Erectile dysfunction (ED), or male impotence, is a man’s inability to get or keep an erection long enough to finish sexual activity. ED causes great distress and problems with relationships.
Causes are both physical and psychological (psychogenic). Most older men with ED have heart and blood vessel disease. Other causes are medicines, nervous system problems, hormone deficiency, diabetes, hypertension, and smoking.
Psychogenic ED, a result of emotional problems, is much more common and harder to diagnose.
The main symptom is inability to get or keep an erection until the end of sexual activity. If the cause is psychological, men may have associated anxiety, mood swings, depression, insomnia, and concerns about sexual performance.
If the cause is physical, symptoms of medical illness may include poor circulation in the legs, chest pains, or shortness of breath with exercise (possible heart disease). Diabetes is frequently associated with ED.
The doctor will ask about the firmness and duration of erections at different times (e.g., sex with partners, erections after sleep). Discussing sexual dysfunction with a doctor is very important because many conditions causing it can be successfully treated. If a man has no diseases that cause ED and can have an erection with masturbation or early morning awakening, he likely has ED due to psychological causes.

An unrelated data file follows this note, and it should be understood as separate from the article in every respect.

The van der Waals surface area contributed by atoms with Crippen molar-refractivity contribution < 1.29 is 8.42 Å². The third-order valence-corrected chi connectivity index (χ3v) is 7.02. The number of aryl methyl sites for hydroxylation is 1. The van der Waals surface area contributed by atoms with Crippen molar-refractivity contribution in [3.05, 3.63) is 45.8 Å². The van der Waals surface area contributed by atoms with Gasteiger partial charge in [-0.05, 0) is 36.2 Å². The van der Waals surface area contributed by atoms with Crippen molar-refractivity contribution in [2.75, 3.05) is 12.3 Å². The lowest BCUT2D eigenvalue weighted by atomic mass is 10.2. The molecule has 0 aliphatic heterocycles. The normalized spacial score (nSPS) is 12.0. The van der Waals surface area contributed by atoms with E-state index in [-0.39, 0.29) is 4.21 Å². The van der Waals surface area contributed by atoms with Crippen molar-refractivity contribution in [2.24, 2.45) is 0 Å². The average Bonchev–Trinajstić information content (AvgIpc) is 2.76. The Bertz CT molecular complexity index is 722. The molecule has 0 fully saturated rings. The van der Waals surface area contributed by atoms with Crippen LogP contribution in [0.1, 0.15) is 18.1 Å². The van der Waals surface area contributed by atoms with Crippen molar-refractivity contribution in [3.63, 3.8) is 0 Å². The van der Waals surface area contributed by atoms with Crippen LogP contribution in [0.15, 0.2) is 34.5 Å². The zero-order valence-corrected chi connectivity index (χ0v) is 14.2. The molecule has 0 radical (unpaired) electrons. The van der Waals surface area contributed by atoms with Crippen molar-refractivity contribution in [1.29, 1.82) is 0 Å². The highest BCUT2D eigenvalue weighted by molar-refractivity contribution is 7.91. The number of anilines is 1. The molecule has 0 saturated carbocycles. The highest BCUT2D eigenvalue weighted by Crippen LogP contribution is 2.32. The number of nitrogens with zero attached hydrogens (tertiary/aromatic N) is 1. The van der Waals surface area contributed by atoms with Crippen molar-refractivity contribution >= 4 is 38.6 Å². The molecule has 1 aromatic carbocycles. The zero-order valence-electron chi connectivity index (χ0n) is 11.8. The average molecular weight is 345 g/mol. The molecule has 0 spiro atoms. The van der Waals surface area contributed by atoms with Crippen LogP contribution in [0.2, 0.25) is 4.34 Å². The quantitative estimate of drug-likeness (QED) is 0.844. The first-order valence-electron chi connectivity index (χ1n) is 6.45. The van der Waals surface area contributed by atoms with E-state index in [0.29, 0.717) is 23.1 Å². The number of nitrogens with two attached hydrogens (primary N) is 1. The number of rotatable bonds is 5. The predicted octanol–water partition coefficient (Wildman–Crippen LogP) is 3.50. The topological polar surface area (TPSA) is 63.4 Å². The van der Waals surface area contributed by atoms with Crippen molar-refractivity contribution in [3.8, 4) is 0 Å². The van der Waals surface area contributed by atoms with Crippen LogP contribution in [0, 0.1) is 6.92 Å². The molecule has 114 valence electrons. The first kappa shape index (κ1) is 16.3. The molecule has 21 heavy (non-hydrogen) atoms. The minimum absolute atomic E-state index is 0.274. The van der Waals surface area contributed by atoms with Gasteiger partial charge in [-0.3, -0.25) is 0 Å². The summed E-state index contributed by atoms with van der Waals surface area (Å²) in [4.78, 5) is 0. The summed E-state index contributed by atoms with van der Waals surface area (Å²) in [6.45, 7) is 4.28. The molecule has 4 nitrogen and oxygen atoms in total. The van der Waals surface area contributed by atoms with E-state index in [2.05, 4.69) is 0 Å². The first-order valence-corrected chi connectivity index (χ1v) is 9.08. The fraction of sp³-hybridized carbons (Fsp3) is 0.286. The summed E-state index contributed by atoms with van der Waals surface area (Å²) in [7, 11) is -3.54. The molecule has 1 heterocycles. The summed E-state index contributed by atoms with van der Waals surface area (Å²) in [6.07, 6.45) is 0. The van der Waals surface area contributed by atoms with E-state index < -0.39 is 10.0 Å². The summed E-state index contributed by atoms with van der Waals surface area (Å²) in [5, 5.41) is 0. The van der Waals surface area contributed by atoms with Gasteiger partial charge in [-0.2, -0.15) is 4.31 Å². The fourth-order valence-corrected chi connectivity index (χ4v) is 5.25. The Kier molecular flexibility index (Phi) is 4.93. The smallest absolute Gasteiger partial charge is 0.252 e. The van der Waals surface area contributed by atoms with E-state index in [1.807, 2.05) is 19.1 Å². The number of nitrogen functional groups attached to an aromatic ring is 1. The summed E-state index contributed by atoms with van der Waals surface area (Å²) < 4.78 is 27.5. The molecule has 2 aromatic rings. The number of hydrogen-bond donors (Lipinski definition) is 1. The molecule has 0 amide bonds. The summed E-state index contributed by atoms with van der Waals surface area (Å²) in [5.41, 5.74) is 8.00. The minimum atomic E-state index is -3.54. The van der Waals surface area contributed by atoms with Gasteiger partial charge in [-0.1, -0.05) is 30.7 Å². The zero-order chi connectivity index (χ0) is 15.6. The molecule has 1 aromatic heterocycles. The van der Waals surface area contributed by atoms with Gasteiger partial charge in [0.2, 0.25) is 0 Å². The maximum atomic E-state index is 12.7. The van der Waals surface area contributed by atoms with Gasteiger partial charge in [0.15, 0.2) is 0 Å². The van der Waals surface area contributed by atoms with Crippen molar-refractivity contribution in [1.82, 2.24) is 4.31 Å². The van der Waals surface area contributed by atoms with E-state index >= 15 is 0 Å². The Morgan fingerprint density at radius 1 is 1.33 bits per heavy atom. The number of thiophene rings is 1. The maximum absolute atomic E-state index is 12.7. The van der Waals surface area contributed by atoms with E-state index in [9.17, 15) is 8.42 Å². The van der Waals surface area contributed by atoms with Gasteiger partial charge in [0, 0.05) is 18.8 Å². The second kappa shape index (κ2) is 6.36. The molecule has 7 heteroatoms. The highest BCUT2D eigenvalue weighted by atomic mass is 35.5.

The basic treatment for performance anxiety is to ask the man to make love with his partner without trying intercourse, to show him and the partner how lovemaking can feel without a concern with failure. This method (called sensate focus) lets the man have a different focus: pleasing his partner and himself.
Men with physical causes of ED have options, including such medicines as sildenafil (Viagra®), vardenafil (Levitra®), or tadalafil (Cialis®). Men who use nitroglycerin products and those who should avoid sexual activity because of cardiovascular disease shouldn’t take these drugs